Short Stories All the Time

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... a few of my thoughts about 900, mostly contemporary, short stories.
Showing posts with label D'Ambrosio. Show all posts
Showing posts with label D'Ambrosio. Show all posts

22 June, 2017

Charles D'Ambrosio, "The Dead Fish Museum"

The story is composed of fifteen scenes told from the viewpoint of Ramage. He's just been released after a two month stay from the mental hospital because he's suicidal. He checks into a seedy motel, $75 for three days, and is the construction crew leader for building sets for the filming of pornography. RB, Rigoberto are his helpers and they have some repartee about race, immigration, and sex.

The story opens with Ramage (one letter different from Damage) checking into a motel and telling about the gun he keeps in his canvas tool bag. The story ends with him checking out of the motel and realizing that his gun has been stolen. "Over time the gun had become a talisman with the power and primitive comfort of a child's blanket."

There's little backstory sprinkled throughout the story. There's a couple with a baby staying in the room next to his. They abandon the baby to go to the bar. He hates children and at one point thought he might stab a baby in a restaurant. "Something wildly uncentered in his mind had told him he was going to stab the baby in the eye.

There's an ongoing acknowledgment of the scent in the air of this town, never named exactly. There's a spice factory nearby and every day there are different scents, sage, basil, oregano, clove, cinnamon that waft over to the warehouse where they're filming.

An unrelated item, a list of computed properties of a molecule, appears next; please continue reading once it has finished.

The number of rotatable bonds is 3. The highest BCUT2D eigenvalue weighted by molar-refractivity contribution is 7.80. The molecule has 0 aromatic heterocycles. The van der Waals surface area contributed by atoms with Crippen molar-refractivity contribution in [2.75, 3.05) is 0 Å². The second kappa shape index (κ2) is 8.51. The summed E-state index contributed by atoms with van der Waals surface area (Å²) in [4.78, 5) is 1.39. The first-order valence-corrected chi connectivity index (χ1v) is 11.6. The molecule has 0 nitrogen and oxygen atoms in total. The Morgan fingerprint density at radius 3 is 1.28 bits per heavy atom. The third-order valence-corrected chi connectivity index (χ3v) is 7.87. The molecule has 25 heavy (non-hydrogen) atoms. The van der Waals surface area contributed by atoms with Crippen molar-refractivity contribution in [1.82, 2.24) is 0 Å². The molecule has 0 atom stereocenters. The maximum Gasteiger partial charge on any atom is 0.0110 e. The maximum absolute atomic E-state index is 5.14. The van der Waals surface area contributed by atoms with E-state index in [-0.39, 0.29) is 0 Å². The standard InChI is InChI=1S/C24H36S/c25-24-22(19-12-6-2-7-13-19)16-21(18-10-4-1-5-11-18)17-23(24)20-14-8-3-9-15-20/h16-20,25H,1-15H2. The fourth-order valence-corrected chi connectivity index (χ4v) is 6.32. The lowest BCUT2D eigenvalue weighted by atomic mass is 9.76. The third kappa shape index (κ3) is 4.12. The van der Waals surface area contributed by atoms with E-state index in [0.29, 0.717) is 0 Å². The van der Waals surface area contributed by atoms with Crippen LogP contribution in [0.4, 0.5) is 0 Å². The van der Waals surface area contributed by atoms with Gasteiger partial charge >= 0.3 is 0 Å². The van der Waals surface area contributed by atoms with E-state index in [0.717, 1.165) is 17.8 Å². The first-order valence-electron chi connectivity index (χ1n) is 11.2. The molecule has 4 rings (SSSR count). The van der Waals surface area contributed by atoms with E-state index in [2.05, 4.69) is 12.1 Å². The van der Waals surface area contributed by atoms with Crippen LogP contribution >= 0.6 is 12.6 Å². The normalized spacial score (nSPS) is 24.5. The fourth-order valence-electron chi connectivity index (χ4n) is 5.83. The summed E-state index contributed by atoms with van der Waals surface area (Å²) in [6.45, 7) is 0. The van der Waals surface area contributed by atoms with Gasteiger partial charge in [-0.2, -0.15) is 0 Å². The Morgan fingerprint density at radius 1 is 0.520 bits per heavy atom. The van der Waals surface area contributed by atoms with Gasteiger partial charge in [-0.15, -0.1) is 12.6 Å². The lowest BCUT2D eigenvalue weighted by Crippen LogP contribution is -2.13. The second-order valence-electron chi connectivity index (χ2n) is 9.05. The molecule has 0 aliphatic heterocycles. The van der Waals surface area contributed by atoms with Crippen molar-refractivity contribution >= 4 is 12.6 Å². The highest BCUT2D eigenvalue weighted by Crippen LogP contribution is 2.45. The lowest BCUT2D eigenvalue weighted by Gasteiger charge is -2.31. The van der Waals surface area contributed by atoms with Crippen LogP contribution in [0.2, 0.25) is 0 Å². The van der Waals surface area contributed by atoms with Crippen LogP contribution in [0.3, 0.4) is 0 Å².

Rigoberto has escaped El Salvador where his brother was killed, the bullet meant for Rigo. He works hard and sends money to his brother in Honduras. He fishes to feed him and his wife. He sleeps on the beach during filming to save the meager per diem. RB gives him a hard time about always eating baloney sandwiches. I'm not sure what the theme of the story is but it's a glimpse into the hard life of three guys, and a blonde porn star, Desiree.

17 October, 2016

Charles D'Ambrosio, "Blessing"

In the winter 2005 issue of Zoetrope: All-Story, there is a story by Charles D'Ambrosio told in first-person POV, that of Tony, husband of Meagan. They've moved from New York City to a two and a half hour drive outside of Seattle. She'd been auditioning for acting roles but was always unsuccessful. Tony is an insurance representative or adjuster and he's content to sit in a comfortable chair and read a good book. They've bought an old house at the edge of a tulip farm. The house is old in parts and updated in parts. Meagan's brother, father, sister-in-law, and baby are coming for a visit. It's the brother's birthday. He's out of the Marines and married to a younger Filipino woman.

Ultimately, I think, the story is about hunger. Hunger for career accomplishment, hunger for acceptance, hunger for approval, and actual hunger.

"His entire body clenched like a fist with each cry; his small, astonishing baby hands flailed around blindly until he found my finger and latched on, sticking the tip in his mouth and suckling. Naga took the bottle from the pan and then filled it to the top with water from the tap.
'You can't dilute the formula,' I said. 'No water.'
'Lasts longer,' Naga said.
'That's why he's crying,' I said. 'He's hungry.'
'Very expensive, Anthony.'
'But you can't do that. Do you understand? He's starving."

Everyone in this story is starving, except Tony. His father died when he was two years old and has never felt the loss. He was surrounded by other family members and always included in one way or another. While Meagan and her brother, Jimmy, lost their mother to mental illness, continue to try to win approval from their father who says, "'Ambition that's compromised,' he said. 'isn't ambition.'"

"Blessing" was later, 2006, included in his short story collection, The Dead Fish Museum.

Link to an interview between Leslie Jamison and Charles D'Ambrosio for The New Yorker.
Link to Wikipedia page for D'Ambrosio